Authors: Anna G. Sveinsdottir*, University of Illinois at Urbana-Champaign, McKenzie Johnson, University of Illinois at Urbana-Champaign , Emily Guske, University of Illinois at Urbana-Champaign
Topics: Human-Environment Geography, Natural Resources, Legal Geography
Keywords: Energy infrastructure, pipelines, oil and gas, public participation, environmental governance, Illinois
Session Type: Paper
Presentation File: No File Uploaded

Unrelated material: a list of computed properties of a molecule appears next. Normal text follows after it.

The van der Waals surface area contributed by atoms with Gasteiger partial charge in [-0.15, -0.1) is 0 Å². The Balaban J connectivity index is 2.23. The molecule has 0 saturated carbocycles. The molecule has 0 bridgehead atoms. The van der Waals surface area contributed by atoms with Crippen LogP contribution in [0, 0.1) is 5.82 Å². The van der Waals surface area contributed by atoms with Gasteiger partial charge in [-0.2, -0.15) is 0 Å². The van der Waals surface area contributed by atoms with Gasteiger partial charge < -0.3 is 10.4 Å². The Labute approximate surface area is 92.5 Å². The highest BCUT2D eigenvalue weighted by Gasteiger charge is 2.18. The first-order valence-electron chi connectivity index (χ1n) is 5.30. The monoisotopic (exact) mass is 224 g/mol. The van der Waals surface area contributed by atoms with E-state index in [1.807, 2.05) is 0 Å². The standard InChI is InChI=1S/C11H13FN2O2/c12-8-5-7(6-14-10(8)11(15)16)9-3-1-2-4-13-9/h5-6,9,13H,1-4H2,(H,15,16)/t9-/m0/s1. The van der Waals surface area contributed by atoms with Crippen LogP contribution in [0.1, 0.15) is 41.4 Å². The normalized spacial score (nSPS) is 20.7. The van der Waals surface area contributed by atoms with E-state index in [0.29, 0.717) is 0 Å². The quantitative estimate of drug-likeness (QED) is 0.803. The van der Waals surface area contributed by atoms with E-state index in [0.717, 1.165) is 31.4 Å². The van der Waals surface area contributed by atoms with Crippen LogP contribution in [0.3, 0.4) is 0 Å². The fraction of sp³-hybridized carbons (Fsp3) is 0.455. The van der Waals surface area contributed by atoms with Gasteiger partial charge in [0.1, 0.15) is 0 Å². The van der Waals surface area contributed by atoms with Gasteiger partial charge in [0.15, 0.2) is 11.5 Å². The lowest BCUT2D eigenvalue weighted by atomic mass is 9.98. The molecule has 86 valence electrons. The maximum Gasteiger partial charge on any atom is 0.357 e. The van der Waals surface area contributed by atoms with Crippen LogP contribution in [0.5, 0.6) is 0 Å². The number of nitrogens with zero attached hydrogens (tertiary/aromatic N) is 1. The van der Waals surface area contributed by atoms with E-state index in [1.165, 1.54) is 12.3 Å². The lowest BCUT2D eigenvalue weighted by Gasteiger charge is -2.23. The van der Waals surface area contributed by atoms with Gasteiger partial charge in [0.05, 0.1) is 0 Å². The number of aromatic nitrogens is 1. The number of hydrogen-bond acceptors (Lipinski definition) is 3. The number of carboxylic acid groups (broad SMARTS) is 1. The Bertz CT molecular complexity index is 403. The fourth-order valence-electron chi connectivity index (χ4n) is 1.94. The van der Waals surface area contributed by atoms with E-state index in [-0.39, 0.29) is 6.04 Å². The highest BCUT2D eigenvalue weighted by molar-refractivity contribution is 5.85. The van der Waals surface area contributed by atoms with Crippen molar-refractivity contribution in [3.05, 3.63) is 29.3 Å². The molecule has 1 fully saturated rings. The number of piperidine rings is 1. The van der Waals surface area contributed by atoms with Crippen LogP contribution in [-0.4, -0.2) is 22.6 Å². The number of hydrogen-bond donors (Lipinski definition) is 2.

This paper analyzes public participation in the permitting of the Dakota Access Pipeline in Illinois. Scholarship assumes that the lack of visible opposition to DAPL in Illinois reflects the relatively greater social power of predominately white stakeholders to participate in and influence environmental decision-making processes. Drawing on research conducted in 2018-2019, we find that many Illinois stakeholders – mostly rural landowners and farmers - opposed DAPL but their ability to access or impact decision-making processes was limited. Specifically, participatory mechanisms within state institutions, which give the appearance of inclusivity, offered few opportunities to impact outcomes. Effectively, DAPL was unstoppable in Illinois and our findings reinforce claims of injustice emerging from Standing Rock. We question, however, whether greater ‘participation’ within existing institutional arrangements of consensual “good” techno-managerial governance, which include all opinions as long as they don’t question fundamentally the existing state of affairs, can reduce inequities.